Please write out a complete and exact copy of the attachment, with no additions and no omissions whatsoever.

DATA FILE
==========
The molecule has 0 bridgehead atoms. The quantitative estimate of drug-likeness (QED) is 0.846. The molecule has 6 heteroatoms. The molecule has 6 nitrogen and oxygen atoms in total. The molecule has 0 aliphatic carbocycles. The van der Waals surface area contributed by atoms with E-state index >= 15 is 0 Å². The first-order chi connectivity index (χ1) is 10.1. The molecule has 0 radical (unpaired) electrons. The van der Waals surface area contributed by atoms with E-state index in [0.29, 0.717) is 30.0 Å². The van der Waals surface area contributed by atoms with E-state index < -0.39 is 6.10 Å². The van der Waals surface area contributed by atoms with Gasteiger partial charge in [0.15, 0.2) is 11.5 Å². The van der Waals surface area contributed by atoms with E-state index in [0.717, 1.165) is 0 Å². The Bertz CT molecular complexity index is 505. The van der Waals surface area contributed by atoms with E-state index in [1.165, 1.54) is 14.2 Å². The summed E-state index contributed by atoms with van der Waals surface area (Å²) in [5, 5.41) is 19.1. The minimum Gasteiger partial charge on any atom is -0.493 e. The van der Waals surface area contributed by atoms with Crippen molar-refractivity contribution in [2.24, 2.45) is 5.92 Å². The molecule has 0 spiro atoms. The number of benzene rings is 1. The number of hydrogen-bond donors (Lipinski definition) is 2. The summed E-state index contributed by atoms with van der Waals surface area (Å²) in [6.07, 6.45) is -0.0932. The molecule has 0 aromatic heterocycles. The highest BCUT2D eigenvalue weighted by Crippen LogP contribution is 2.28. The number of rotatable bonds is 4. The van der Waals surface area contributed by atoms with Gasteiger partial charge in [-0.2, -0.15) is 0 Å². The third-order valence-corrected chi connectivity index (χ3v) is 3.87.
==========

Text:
The molecule has 0 bridgehead atoms. The quantitative estimate of drug-likeness (QED) is 0.846. The molecule has 6 heteroatoms. The molecule has 6 nitrogen and oxygen atoms in total. The molecule has 0 aliphatic carbocycles. The van der Waals surface area contributed by atoms with E-state index >= 15 is 0 Å². The first-order chi connectivity index (χ1) is 10.1. The molecule has 0 radical (unpaired) electrons. The van der Waals surface area contributed by atoms with E-state index in [0.29, 0.717) is 30.0 Å². The van der Waals surface area contributed by atoms with E-state index < -0.39 is 6.10 Å². The van der Waals surface area contributed by atoms with Gasteiger partial charge in [0.15, 0.2) is 11.5 Å². The van der Waals surface area contributed by atoms with E-state index in [0.717, 1.165) is 0 Å². The Bertz CT molecular complexity index is 505. The van der Waals surface area contributed by atoms with E-state index in [1.165, 1.54) is 14.2 Å². The summed E-state index contributed by atoms with van der Waals surface area (Å²) in [5, 5.41) is 19.1. The minimum Gasteiger partial charge on any atom is -0.493 e. The van der Waals surface area contributed by atoms with Crippen molar-refractivity contribution in [2.24, 2.45) is 5.92 Å². The molecule has 0 spiro atoms. The number of benzene rings is 1. The number of hydrogen-bond donors (Lipinski definition) is 2. The summed E-state index contributed by atoms with van der Waals surface area (Å²) in [6.07, 6.45) is -0.0932. The molecule has 0 aromatic heterocycles. The highest BCUT2D eigenvalue weighted by Crippen LogP contribution is 2.28. The number of rotatable bonds is 4. The van der Waals surface area contributed by atoms with Gasteiger partial charge in [-0.2, -0.15) is 0 Å². The third-order valence-corrected chi connectivity index (χ3v) is 3.87.